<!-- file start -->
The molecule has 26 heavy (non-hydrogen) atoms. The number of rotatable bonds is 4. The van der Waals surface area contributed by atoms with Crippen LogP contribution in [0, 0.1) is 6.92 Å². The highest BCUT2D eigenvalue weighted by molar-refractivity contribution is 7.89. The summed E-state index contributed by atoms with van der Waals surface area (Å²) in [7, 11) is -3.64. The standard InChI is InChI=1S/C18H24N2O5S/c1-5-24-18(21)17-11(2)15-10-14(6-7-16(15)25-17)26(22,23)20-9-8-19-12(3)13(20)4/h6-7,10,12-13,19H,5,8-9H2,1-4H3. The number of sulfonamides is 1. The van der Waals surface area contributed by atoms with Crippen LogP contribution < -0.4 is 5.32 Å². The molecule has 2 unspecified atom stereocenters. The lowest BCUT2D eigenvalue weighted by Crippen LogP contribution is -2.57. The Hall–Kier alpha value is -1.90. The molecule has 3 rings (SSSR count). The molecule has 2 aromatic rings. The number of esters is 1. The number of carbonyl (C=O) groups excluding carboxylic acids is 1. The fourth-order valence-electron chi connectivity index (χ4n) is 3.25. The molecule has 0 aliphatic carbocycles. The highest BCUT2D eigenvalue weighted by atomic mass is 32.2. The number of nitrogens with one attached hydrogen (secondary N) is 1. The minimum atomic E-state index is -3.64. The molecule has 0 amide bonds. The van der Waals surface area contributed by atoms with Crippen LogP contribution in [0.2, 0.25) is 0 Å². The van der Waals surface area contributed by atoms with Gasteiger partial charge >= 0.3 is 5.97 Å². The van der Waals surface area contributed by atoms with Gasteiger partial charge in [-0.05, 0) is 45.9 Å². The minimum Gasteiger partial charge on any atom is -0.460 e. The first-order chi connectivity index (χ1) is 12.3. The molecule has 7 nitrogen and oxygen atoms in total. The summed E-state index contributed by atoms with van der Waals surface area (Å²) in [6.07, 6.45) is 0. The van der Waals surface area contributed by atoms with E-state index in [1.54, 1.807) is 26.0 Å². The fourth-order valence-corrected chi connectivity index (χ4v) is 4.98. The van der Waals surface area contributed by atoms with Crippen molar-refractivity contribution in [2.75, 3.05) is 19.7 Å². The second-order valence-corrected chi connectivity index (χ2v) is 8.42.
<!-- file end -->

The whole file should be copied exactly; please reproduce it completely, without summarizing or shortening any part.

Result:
The molecule has 26 heavy (non-hydrogen) atoms. The number of rotatable bonds is 4. The van der Waals surface area contributed by atoms with Crippen LogP contribution in [0, 0.1) is 6.92 Å². The highest BCUT2D eigenvalue weighted by molar-refractivity contribution is 7.89. The summed E-state index contributed by atoms with van der Waals surface area (Å²) in [7, 11) is -3.64. The standard InChI is InChI=1S/C18H24N2O5S/c1-5-24-18(21)17-11(2)15-10-14(6-7-16(15)25-17)26(22,23)20-9-8-19-12(3)13(20)4/h6-7,10,12-13,19H,5,8-9H2,1-4H3. The number of sulfonamides is 1. The van der Waals surface area contributed by atoms with Crippen LogP contribution < -0.4 is 5.32 Å². The molecule has 2 unspecified atom stereocenters. The lowest BCUT2D eigenvalue weighted by Crippen LogP contribution is -2.57. The Hall–Kier alpha value is -1.90. The molecule has 3 rings (SSSR count). The molecule has 2 aromatic rings. The number of esters is 1. The number of carbonyl (C=O) groups excluding carboxylic acids is 1. The fourth-order valence-electron chi connectivity index (χ4n) is 3.25. The molecule has 0 aliphatic carbocycles. The highest BCUT2D eigenvalue weighted by atomic mass is 32.2. The number of nitrogens with one attached hydrogen (secondary N) is 1. The minimum atomic E-state index is -3.64. The molecule has 0 amide bonds. The van der Waals surface area contributed by atoms with Crippen LogP contribution in [0.2, 0.25) is 0 Å². The van der Waals surface area contributed by atoms with Gasteiger partial charge >= 0.3 is 5.97 Å². The van der Waals surface area contributed by atoms with Gasteiger partial charge in [-0.05, 0) is 45.9 Å². The minimum Gasteiger partial charge on any atom is -0.460 e. The first-order chi connectivity index (χ1) is 12.3. The molecule has 7 nitrogen and oxygen atoms in total. The summed E-state index contributed by atoms with van der Waals surface area (Å²) in [6.07, 6.45) is 0. The van der Waals surface area contributed by atoms with E-state index in [1.54, 1.807) is 26.0 Å². The fourth-order valence-corrected chi connectivity index (χ4v) is 4.98. The van der Waals surface area contributed by atoms with Crippen molar-refractivity contribution in [2.75, 3.05) is 19.7 Å². The second-order valence-corrected chi connectivity index (χ2v) is 8.42.